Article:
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Nicolas “Murph” Murphy Reflects Gentri’s Sweeping Sound With ChamSys

PLSN Staff • News • January 12, 2021

 

SALT LAKE CITY – Words like “soaring” and “inspirational” come up often when critics write about Gentri. It’s easy to see why. With its sweet harmonies and lush orchestration, the music of these three Utah-based tenors gives wings to the imagination.

More details from Chauvet (www.chamsysusa.com):

Their sound can also inspire an uplifting lighting design — even on short notice. This was plain to see at the trio’s recent socially distant livestreamed concert at Salt Lake City’s Maverik Center, where Nicolas “Murph” Murphy supported their evocative cinematic-like performance with an artful blend of bold light and shadows.

Relying on sharply focused beams and a variety of light angles, Murphy sculpted the three tenors on stages, amplifying their charismatic qualities. He also endowed the stage with greater depth by balancing bold swaths of light with shadows, and mixing reds and greens with vivid ambers, blues and other hues.

Impressively, Murphy, the owner of Murphy’s Production Services, pre-programmed this 11-universe, 82-fixture show, which he ran on his MagicQ MQ500 Stadium console, in a few hours with help from his ChamSys MagicVis software.

“The group’s production manager is an old high school friend of mine,” he said. “I was able to get a recording of every song they planned to perform. I tend to listen to the track a few times and then program out what I visualized in my head. Kind of my normal process when I am afforded the time. Due to our limited time available in the venue, I pre-programmed everything in MagicVis at my house in less than a day, something I was able to do, because it’s so easy to work with this software.”

Arranging his fixtures, which were supplied by Clear Lamp A/V, on stage left and stage right vertical truss structures as well as on three rows of overhead truss, Murphy created distinctly different looks throughout the concert to reflect its evolving moods. “My design process kind of boils down to just how I think and visualize the music,” he said. “I conceptualize the lighting rig that would be best suited for optimal coverage, whittle down the rig to fit within budget/time constraints, visualize how I want the stage to look, and then translate into real life. I can’t even draw a straight line or paint worth a damn, but give me light and I’ll paint the world.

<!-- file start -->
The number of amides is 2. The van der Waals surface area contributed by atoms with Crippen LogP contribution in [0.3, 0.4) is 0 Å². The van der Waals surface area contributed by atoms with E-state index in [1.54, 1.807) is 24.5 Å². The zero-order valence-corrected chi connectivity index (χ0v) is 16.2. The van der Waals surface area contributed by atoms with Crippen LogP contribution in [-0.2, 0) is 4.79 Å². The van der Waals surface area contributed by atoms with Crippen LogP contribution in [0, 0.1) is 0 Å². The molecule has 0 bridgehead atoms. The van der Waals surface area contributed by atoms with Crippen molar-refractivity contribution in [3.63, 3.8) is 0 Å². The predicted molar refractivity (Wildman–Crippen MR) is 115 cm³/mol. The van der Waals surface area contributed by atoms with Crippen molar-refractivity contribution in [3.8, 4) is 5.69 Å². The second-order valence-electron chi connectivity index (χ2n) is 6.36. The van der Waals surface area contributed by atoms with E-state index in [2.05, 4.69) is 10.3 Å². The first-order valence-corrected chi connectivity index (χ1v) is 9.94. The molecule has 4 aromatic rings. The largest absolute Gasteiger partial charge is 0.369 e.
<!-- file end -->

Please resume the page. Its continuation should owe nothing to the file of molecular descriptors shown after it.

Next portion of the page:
“Mostly, I designed this show for the live crowd,” he continued. “But most tours and events I have been doing the last few years involve cameras, so there’s a real chance my work will be viewed on the small screen down the road. Because of this, I now naturally program looks that will work for the camera, but will also look great for whoever sees them in person.

The stunning looks created for this show also translated well onto photographs. A “bonus” in this concert, notes Murphy was that his design was photographed by Leavitt Wells.

“It was nice to work with a photographer who can represent my lighting so well,” he said. “Leavitt is a gifted photographer and I always look forward to seeing how she captures my work.”

Making it easier for Murphy to run his show was the intuitive layout of his MQ500 console. “The dual built-in large touch screens of the MQ500 are a lifesaver,” he said. “The configurability of the windows means that everything I need is just a touch away. Also, having 15 physical faders per page saves time and gives me a lot more flexibility.”

For Murphy, being able to run the Gentri show was an early Christmas present of sorts, since it represented the first time in 10 months that he was able to work in a large venue.

“There no way to describe how good it felt to be in an arena with a proper lighting rig again,” he said. “The outline of this rig was something I was working on for a client before the pandemic. It was nice to see it come to life in a new and unexpected way for this show.”

 

 

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